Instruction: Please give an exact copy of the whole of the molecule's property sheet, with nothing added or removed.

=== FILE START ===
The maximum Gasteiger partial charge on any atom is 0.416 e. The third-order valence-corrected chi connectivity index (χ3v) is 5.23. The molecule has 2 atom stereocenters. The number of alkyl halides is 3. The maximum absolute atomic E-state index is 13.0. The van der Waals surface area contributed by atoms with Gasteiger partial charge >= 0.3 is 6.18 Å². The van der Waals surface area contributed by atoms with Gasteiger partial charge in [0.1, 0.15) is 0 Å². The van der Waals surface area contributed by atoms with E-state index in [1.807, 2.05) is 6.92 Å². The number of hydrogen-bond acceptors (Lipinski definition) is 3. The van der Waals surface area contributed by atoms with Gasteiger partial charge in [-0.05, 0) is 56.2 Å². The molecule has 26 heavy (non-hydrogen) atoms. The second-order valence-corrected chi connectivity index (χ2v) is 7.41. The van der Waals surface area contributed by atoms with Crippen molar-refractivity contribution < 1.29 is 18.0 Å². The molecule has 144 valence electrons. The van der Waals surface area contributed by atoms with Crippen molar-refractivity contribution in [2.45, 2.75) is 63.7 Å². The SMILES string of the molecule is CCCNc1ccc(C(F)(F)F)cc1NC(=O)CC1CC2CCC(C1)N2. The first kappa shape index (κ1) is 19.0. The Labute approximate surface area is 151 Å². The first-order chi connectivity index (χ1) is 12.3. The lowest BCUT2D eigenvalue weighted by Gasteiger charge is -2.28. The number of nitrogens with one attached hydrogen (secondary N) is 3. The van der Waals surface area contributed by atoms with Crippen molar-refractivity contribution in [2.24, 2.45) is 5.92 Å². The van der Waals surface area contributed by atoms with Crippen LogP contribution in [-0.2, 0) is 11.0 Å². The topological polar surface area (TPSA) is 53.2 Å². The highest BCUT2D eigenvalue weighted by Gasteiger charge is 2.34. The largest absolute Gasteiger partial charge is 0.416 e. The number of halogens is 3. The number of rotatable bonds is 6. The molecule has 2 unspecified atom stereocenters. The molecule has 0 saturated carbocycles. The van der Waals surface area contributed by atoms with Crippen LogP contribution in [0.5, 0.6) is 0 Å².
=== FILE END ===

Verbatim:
The maximum Gasteiger partial charge on any atom is 0.416 e. The third-order valence-corrected chi connectivity index (χ3v) is 5.23. The molecule has 2 atom stereocenters. The number of alkyl halides is 3. The maximum absolute atomic E-state index is 13.0. The van der Waals surface area contributed by atoms with Gasteiger partial charge >= 0.3 is 6.18 Å². The van der Waals surface area contributed by atoms with Gasteiger partial charge in [0.1, 0.15) is 0 Å². The van der Waals surface area contributed by atoms with E-state index in [1.807, 2.05) is 6.92 Å². The number of hydrogen-bond acceptors (Lipinski definition) is 3. The van der Waals surface area contributed by atoms with Gasteiger partial charge in [-0.05, 0) is 56.2 Å². The molecule has 26 heavy (non-hydrogen) atoms. The second-order valence-corrected chi connectivity index (χ2v) is 7.41. The van der Waals surface area contributed by atoms with Crippen molar-refractivity contribution < 1.29 is 18.0 Å². The molecule has 144 valence electrons. The van der Waals surface area contributed by atoms with Crippen molar-refractivity contribution in [2.45, 2.75) is 63.7 Å². The SMILES string of the molecule is CCCNc1ccc(C(F)(F)F)cc1NC(=O)CC1CC2CCC(C1)N2. The first kappa shape index (κ1) is 19.0. The Labute approximate surface area is 151 Å². The first-order chi connectivity index (χ1) is 12.3. The lowest BCUT2D eigenvalue weighted by Gasteiger charge is -2.28. The number of nitrogens with one attached hydrogen (secondary N) is 3. The van der Waals surface area contributed by atoms with Crippen molar-refractivity contribution in [2.24, 2.45) is 5.92 Å². The van der Waals surface area contributed by atoms with Crippen LogP contribution in [-0.2, 0) is 11.0 Å². The topological polar surface area (TPSA) is 53.2 Å². The highest BCUT2D eigenvalue weighted by Gasteiger charge is 2.34. The largest absolute Gasteiger partial charge is 0.416 e. The number of halogens is 3. The number of rotatable bonds is 6. The molecule has 2 unspecified atom stereocenters. The molecule has 0 saturated carbocycles. The van der Waals surface area contributed by atoms with Crippen LogP contribution in [0.5, 0.6) is 0 Å².